Route: Geraldine to Fort Benton, MT
Saya’s quote of the day (in a singing voice, slowing down at the end for effect): “My butt is sore. My butt, my butt, my bu-u-u-u-u-u-u-tt isssss sore!”
Sho’s quote of the day: “We only rode our bikes for 3 hours today. How easy.”
We cycled 27 miles from Geraldine to Fort Benton on a rolling route with a few challenging climbs. As we rode, the dramatic form of square butte slowly disappeared behind us. Known by geologists as a “laccolith,” the distinctive flat-domed butte was formed about 50 million years ago by magma pressed between layers of sandstone and became more prominent from erosion over the years. It’s now a favorite photo opp for locals and tourists alike. One woman I met showed me a stunning picture of the sun setting behind the butte. Another local told me what an incredible the view you get when standing on the top. Our ride through Montana so far has been like traveling from one impressive nature scene to the next. The state deserves its moniker “Big Sky Montana.”
Sho, Saya and I cycled down a long winding descent to Fort Benton, an historic town set on the Missouri River. Arriving at lunchtime, we spent the afternoon touring the town’s old fort and the Museum of Northern Great Plains, which included a recreation of the town as it appeared in the early 1900’s. Sho and Saya loved exploring each building and particularly enjoyed being locked away in the sheriff’s jail cell. Of course, there was no town or fort here when Lewis and Clark passed through in 1805. They weren’t even sure if they were still on the Missouri River. Not far away, they had reached the confluence of two rivers. Lewis and Clark split up, exploring the two rivers separately to determine which to follow. Lewis wrote, "The whole of my party to a man except myself were fully pesuaided [sic] that this river was the Missouri, but being fully of opinion that it was neither the main stream, nor that which it would be advisable for us to take , I determined to give it a name and in honour of Miss Maria Wd. called it Maria's River" (Lewis’s cousin Maria Wood). In the end, the expedition figured correctly which river was the Missouri, and were soon to encounter Great Falls, the end of their hopes for a convenient water route to the Pacific Ocean.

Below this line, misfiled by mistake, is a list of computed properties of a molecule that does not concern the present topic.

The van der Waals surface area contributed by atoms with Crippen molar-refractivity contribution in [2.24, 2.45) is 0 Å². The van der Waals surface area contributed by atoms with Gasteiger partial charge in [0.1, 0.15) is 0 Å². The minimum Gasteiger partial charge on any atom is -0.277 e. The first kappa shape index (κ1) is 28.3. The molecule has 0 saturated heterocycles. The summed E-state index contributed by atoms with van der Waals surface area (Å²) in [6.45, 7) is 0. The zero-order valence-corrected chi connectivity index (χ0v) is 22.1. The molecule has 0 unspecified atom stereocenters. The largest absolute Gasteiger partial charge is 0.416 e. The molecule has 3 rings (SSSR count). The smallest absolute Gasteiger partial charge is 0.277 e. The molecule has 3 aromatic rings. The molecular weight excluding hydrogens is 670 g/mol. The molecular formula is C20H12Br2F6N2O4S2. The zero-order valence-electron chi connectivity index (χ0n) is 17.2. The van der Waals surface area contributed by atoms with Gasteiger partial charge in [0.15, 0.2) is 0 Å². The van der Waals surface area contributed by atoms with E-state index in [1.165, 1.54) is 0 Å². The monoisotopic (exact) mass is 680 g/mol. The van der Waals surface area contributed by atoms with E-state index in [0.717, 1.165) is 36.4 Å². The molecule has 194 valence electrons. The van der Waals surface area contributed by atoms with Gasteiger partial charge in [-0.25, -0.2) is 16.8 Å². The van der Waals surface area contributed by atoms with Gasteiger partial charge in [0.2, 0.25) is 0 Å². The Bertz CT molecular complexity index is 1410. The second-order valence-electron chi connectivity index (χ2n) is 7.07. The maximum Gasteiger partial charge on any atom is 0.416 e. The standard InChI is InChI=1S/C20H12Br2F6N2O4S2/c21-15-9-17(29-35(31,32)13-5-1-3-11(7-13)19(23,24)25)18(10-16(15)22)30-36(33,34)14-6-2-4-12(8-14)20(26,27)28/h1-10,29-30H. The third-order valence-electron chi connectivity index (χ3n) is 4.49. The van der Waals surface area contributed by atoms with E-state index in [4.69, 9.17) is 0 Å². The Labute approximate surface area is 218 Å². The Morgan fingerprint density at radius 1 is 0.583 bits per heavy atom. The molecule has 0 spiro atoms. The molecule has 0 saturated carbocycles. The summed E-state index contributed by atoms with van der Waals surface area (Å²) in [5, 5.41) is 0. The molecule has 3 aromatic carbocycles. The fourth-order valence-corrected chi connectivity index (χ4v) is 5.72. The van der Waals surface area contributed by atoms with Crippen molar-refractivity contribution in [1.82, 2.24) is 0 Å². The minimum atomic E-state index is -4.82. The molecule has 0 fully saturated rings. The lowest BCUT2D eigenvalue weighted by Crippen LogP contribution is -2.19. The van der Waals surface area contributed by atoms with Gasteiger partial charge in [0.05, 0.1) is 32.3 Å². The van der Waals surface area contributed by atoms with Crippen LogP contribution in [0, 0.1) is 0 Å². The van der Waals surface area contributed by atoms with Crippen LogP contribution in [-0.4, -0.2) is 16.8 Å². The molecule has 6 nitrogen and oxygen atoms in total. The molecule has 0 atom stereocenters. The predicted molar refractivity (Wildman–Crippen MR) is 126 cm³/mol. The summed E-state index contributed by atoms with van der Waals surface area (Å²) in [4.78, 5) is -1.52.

As we were touring Fort Benton, a stranger approached us to ask about our bike set-up. Her name was Terri Rogers, and she lives in Great Falls, the next stop on our itinerary. By the end of the conversation, she had invited us to stay in her home when we reach Great Falls tomorrow night. It’s heartening to experience so many acts of kindness from strangers on this trip.
Sho, Saya and I set up our tent in a campsite on a bluff overlooking the Missouri River. As I was read the Journals of Lewis and Clark to the kids, a Gibbous moon began to rise over the steep cliffs on the far side of the river, streaming moonbeams into our tent. We spent the next fifteen minutes taking photos and marveling at this beautiful phenomenon.
Here are some pics:
Square Butte in the distance
Saya and I at the statue in Fort Benton of Lewis, Clark and Sacagawea
Sho in Fort Benton
In front of our tent on a bluff overlooking the Missouri River
Moon rising from our campsite